Saturday, March 26, 2011

I'm Feeling Lucky

If you Google "Google's offices," you get all sorts of images that will more than likely make you sigh about your own workspace.  You see Legos, ping pong tables, comfy chairs, scooters, bright colors, video games, and lots and lots of food -- the antithesis of the life-sapping fluorescent sterility you find in so many environments.  On Friday I got to see Google's New York City headquarters in person, and my expectations were actually surpassed.  The building itself is breathtakingly expansive, and the space inside is invigorating.  The people, not surprisingly, are in good spirits, and with the levity that pervades, you might forget for a moment what seriously powerful work is taking place.  For the few hours I was there, I very deliberately soaked in the energy, took note of the details, and couldn't help but wonder, "How might these elements apply to other places of learning?"

My time to explore was relatively brief, but a few key themes emerged as potential ingredients for a place of inspiration, challenge, and love of one's work.

Play matters

Google's office embodies the mantra of MIT's Media Lab: "Lifelong Kindergarten."  Around every corner there are places to play, tinker, design, build, and experiment.  There are bins of Legos, expansive table tops, boxes of Mr. Potato Head, chess boards, a ball pit, pool tables, slides, and a multi-user gaming system complete with a big screen TV.  And when walking is too pedestrian or inefficient, one can grab a scooter to move from room to room.  A skeptic might wonder how in such an environment any work gets done.  However, research shows us how important play is beyond mere "fun." Play is practical, essential to problem solving, and an application of curiosity and imagination.  And in addition to many other benefits, it fuels a healthy morale.  What leader of learners wouldn't want more of this for his or her community?   Unfortunately, as students advance grade levels, play often seems to disappear.  The rigor of more advanced curricula becomes synonymous with stress, and the value placed on play disintegrates as the prospect of college looms.   What if we could take a lesson from Google and science and find ways to help our young adults play more as they learn?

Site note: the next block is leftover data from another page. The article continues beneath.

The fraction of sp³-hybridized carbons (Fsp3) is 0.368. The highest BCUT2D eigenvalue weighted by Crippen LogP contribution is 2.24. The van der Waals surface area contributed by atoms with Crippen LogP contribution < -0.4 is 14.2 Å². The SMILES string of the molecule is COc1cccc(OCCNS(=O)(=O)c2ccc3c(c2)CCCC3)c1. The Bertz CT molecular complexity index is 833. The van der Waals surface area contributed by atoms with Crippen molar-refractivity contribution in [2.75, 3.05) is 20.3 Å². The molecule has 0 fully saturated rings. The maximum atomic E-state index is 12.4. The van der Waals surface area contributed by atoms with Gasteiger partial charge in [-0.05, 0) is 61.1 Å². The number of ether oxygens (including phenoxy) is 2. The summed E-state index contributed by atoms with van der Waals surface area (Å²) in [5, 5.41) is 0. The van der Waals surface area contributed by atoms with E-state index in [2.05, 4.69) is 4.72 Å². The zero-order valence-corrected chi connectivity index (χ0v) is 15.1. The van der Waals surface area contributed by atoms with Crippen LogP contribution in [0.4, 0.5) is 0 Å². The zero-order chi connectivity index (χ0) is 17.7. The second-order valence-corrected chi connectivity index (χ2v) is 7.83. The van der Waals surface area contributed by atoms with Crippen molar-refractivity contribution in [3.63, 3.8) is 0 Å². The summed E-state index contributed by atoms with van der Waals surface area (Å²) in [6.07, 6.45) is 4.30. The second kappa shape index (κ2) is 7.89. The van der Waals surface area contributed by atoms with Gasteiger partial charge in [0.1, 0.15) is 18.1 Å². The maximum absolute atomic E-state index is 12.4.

Reflection breeds creation

Lining Google's hallways are computers of the past: an original Macintosh, an Apple II, even an old Atari complete with joystick.  Passing them you literally witness an evolution in thinking, design, and performance and you're at once awed, entertained, and inspired by how far technology has come.  This display then leads into collaborative spaces where Googlers are challenged to create their next best thing. The spectrum from reflection to creation is seamless, and employees gain perspective on how they stand poised to make their contribution to this great timeline.  How valuable it would be if our students could experience something similar.  How meaningful it is when they can envision and reflect on what came before them and then harness the motivation and tools to create and share what their intellect and interactions compel them to.

Comfort counts

Core to Google's success is its steadfast focus on the user experience.  An unusable interface, an unsightly design, or an ineffective tool will quickly be abandoned, perhaps even resented.  Google's office designers seem to grasp this truth on many levels.  To do good work that meets people's needs requires people whose own needs are met.  A space suited to herd cattle into restrictive spaces that tax the body and mind is poised to result in sub-optimal work and team members eager to jump ship.  On the contrary, spaces that comfort and support, with parts that can move and adapt, and make inhabitants feel welcome, valued, and wanted may just produce wonders.  You see these latter elements everywhere you look at Google.  I imagine that those who dwell in that space cannot help but feel valued and are therefore inclined to pass that experience on through their work.  I have to wonder, how comfortable are our learners?  How valued does their learning space (and the people in them) make them feel?  How many learners may feel eager to jump ship, and what can we do about that?

Google's offices are exceptional, and large revenue streams play a big part in that.  But I believe that the vision and values of Google's spaces are ones from which every school can learn.

a Google employee's tweet
I left the New York headquarters feeling lucky to have been there, and I hope I can do my part so that students leave school with the very same feeling.

Monday, January 31, 2011

"Hope is a good thing"

CC image on Flickr by Gilderic